This is yet another reason why using an experienced renovation loan officer is important. If they specialize in 203K loans then they have a good HUD Consultant, use that experience and save yourself some grief.

While all Consultants are not created equal, the inspection fee schedule IS! The fee is set by HUD on a fixed schedule and is based on the amount of renovation you are doing.

$ 75,001 -100,000
$100,000 and up

203K Feasibility Analysis

The first role of the Consultant is to do an initial inspection of the property. This occurs during the loan process. There are varying schools of thought on when this should be done. Most suggest that a 203K consultant be brought in prior to getting the contractor in to bid the project. Those guys are wrong.

The Consultant does not dictate the repair, they are there to ensure that everything that is required to be done is getting done and to take a 2nd look at the Contractor’s numbers to make sure they seem accurate. If you have no idea what repairs are needed to meet FHA 203K guidelines then sure, get the consultant in from the get go.

If you have a pretty good idea what is needed then bring them in AFTER the contractor has bid on the scope of work you want.

203K Post-Close Draw Inspections

This is the truly valuable part of what the 203K Consultant does. He protects YOU and ensures your renovation is how YOU want it! When you have a good one, they will come in and ensure the quality of the work, ensure that it meets FHA guidelines and make SURE YOU ARE HAPPY before they sign of on the release of the draw.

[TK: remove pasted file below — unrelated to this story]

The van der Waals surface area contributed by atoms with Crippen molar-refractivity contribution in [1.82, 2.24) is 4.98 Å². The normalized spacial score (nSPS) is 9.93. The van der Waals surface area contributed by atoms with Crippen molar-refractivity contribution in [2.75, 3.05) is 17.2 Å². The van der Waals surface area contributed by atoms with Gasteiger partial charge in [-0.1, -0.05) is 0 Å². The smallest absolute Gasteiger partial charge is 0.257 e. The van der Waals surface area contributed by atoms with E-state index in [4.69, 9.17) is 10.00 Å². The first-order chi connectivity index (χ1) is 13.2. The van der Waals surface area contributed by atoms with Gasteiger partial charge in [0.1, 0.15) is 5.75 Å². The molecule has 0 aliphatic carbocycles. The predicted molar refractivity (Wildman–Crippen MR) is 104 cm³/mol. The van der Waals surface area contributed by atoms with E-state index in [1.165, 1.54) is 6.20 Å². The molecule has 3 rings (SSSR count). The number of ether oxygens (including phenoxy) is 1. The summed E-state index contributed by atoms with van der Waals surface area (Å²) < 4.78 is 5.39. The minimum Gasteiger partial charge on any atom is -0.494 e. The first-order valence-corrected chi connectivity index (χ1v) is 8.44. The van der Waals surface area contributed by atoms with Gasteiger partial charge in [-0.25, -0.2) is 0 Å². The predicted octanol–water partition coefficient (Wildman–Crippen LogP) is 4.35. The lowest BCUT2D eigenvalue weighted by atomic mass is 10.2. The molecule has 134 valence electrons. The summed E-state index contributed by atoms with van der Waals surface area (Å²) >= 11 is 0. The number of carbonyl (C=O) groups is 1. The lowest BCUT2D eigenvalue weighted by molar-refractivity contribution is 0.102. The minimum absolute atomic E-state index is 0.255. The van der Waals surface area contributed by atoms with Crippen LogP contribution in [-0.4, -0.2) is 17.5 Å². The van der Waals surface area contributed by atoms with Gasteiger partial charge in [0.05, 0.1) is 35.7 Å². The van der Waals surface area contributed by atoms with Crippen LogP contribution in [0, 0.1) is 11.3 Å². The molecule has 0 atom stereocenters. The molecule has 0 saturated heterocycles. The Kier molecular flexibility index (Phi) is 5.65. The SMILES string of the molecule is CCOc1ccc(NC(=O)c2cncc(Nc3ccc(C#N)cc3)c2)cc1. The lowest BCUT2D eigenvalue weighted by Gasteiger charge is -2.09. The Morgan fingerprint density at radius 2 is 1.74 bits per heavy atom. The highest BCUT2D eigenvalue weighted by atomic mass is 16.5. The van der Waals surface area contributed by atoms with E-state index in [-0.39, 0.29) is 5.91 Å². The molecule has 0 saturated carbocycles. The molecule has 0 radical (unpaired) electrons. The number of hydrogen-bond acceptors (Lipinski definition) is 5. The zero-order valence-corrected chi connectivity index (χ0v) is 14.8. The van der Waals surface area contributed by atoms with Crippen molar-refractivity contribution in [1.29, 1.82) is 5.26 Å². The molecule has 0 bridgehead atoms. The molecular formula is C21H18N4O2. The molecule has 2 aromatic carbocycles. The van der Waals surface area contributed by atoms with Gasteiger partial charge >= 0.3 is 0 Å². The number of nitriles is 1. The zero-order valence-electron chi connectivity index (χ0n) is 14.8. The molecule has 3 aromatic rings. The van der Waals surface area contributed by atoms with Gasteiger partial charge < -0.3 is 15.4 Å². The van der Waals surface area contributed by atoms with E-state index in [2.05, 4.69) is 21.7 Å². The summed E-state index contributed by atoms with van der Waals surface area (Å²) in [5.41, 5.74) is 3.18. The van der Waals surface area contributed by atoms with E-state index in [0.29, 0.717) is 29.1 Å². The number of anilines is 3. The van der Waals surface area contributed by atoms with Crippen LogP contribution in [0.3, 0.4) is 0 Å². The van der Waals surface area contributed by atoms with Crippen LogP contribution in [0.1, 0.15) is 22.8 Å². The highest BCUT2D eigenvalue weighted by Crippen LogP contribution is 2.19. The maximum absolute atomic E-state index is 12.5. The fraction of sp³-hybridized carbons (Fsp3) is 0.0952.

If you are not happy with the quality of the work let them know! Your loan officer can make sure the contractor corrects the issue or he won’t get paid. Remember, you (along with the Consultant) control the funds on a 203K Loan. For first-time buyers or first time renovators this piece of the renovation, and the HUD Consultant’s role in it, is vital to success.

The Consultant should also be getting Lien Waivers signed during the draw inspections. Another bit of protection for you and your renovation. This ensures all the sub contractors have been paid and protects you against mechanic’s liens that could potentially go on the property if everyone has not been compensated correctly.


Although the HUD Consultant is an added expense they really do provide VALUE and PROTECTION to you during your 203K Renovation. However, if you get the wrong one then all they provide is additional expense. That is why it is really important to heed the advice and experience of your 203K lender. A good 203K Expert will have participated in HUNDREDS of Standard 203K loans and can tell you a good Consultant from a bad one without hesitation.

Fannie Mae Homestyle and Freddie Mac Renovation Mortgages

These two similar products are funded by private lenders. The loans are then sold to Fannie Mae and Freddie Mac, the two government-sponsored enterprises that buy mortgages from lenders and sell them to investors.